Howard County will not keep pace with the demand for affordable housing in the next decade unless development restrictions are altered, arecent housing study says.
David G. Cramer of the non-profit Enterprise Foundation, an advocacy group for low-income housing, shares that finding in a 45-page report that will be the focus of a two-part housing conference at 5 p.m. tomorrow at the Howard School of Technology. The second session will take place June 11.
The conference is sponsored by the Howard County Housing Allianceand 38 other county organizations. The $15,000 report was paid for by the Columbia Forum. Cramer will brief the conference tomorrow on his findings and recommendations.
Cramer concludes that "current planned development" will not be able to accommodate the 7,770 new affordable housing units he says the county will need in the next decade.
The major factor inhibiting development of lower-income housing inthe county is the cost of land, which in Columbia now averages $75,000 per lot, Cramer said.
As a result, developers have turned to "market-rate and luxury housing." Currently, 52 percent of all low- andmoderate-income renters in the county are paying more than 35 percent of their income for housing, Cramer reported.
In addition to a shortage of land zoned for "town homes, apartments and mobile homes," Cramer said, River Hill, Columbia's last village, will not be allowedto build at as great a density as the previous villages.
A lack of community acceptance and an inability to get the kind of financing that would make construction of affordable housing profitable are also hindrances, Cramer said.
He said the lack of community acceptance comes on two fronts -- from people with "not-in-my-backyard attitudes" and from those concerned about "uncontrolled growth straining public facilities."
When affordable housing is built "as a small percentage of a larger, mixed-income project, . . the community has expressed little or no opposition," Cramer said.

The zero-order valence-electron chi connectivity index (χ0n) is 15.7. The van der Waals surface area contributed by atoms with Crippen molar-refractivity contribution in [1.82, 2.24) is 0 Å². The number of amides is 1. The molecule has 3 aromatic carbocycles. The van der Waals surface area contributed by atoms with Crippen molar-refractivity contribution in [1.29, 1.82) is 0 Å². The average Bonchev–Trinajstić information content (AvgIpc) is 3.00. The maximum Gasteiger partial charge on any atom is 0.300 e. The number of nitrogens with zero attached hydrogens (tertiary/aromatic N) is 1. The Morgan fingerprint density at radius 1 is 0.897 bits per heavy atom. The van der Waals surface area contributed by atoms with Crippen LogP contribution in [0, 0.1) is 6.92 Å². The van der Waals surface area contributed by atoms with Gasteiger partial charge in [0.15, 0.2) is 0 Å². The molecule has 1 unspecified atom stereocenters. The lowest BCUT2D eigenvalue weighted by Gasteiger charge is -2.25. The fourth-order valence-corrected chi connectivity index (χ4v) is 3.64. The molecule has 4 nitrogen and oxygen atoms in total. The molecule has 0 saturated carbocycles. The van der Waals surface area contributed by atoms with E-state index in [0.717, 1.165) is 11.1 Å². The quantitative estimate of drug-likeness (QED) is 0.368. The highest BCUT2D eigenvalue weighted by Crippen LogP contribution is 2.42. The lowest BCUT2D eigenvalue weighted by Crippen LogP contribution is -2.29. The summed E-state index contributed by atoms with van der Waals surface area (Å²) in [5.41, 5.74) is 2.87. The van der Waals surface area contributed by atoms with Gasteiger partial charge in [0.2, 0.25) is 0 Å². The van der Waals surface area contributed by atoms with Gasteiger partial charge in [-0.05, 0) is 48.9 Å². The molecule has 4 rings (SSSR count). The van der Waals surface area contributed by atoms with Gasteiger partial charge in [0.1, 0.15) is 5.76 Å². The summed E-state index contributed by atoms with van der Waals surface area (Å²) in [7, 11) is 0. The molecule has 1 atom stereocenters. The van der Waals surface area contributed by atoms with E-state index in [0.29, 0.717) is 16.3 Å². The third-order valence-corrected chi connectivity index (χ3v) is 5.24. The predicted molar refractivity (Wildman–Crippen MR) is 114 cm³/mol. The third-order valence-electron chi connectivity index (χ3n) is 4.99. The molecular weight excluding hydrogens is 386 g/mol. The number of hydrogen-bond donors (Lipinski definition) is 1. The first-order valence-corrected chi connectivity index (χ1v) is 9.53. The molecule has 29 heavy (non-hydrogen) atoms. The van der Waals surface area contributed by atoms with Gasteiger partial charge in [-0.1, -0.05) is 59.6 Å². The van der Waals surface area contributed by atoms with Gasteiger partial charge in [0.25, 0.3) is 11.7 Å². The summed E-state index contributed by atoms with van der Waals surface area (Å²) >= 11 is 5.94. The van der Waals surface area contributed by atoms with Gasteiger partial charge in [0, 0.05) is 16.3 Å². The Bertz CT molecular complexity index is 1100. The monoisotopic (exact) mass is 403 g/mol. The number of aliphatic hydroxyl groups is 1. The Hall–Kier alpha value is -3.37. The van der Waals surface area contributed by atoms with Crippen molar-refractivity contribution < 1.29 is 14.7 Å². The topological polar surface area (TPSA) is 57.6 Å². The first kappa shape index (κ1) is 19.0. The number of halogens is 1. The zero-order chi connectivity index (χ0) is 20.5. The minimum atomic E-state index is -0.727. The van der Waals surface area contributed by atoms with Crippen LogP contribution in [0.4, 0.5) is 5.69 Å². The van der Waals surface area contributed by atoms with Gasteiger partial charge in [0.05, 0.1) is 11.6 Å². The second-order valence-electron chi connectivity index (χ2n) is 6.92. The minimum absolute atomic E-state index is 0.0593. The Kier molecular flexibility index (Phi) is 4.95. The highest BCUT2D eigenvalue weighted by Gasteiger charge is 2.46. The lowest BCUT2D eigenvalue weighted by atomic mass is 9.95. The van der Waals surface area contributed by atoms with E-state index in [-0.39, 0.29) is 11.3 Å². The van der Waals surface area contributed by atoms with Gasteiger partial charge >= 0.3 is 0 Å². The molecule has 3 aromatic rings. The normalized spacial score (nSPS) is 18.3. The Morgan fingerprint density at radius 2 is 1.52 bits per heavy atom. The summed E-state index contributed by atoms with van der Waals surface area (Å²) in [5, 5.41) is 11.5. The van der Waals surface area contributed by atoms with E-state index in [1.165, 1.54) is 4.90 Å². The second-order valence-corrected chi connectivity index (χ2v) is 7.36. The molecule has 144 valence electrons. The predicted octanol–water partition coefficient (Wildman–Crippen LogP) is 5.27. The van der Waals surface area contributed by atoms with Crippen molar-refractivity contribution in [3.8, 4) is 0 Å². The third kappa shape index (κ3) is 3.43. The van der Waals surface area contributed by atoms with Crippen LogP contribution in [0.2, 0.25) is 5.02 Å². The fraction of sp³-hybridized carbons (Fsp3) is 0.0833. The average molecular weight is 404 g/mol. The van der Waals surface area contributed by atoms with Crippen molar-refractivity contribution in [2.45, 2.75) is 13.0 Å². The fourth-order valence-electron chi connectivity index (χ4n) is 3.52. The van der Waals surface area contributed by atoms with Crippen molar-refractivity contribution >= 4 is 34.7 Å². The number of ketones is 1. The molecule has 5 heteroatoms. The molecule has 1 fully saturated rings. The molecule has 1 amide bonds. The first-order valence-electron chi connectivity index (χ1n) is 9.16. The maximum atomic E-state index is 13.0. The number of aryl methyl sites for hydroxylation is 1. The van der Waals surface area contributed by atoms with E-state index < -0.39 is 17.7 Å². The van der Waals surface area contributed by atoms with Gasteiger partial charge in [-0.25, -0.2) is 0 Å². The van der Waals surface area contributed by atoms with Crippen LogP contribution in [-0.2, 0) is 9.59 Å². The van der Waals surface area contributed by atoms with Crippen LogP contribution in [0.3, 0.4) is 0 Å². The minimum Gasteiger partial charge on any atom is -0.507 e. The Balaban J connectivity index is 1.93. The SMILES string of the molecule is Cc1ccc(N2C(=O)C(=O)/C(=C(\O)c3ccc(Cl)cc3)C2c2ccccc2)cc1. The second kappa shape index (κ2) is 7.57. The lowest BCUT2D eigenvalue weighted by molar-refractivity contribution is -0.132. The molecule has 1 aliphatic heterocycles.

He noted that while Columbia has 77 percent of the county's affordable multifamily housing,it also has the county's highest property values.
Despite currentobstacles, Cramer concluded that Howard County "can and should" provide affordable housing throughout the county.
To deal with the community resistance problem, Cramer recommends the county adopt a zoning policy similar to Montgomery County's Moderate Price Dwelling Unit program.
"Mandatory inclusionary" zoning would specify the percentage of a development that must be set aside for affordable housing. It also would provide builders a density bonus, specify a minimum project size, and require that a portion of the units be offered to the county housing commission or to regional non-profit groups that subsidize housing.
Land costs could be lowered by implementing other zoning regulations, Cramer said. For example, he recommends zoning changes that would enlarge the county's town home and apartment stock, exempt affordable housing from impact fees and adequate facilities ordinances, and eliminate unnecessary building code and subdivision requirements.
In addition, surplus land from seven school sites "can andshould" be offered as parcels for residential development, Cramer said.
He recommends increasing the portion of transfer fees used forhousing, using the county's general fund to pay the operating costs of the county housing and community development offices, and creatingprivate-sector programs in which employers provide loan guarantees or down payment assistance to attract new employees.
Following Cramer's presentation tomorrow night, a panel of housing and land-use experts will discuss his findings and hear comments from the audience.
The fee for both tomorrow night's session and the June 11 follow-upis $14, or $2 for low-income persons. A light supper will be served both nights.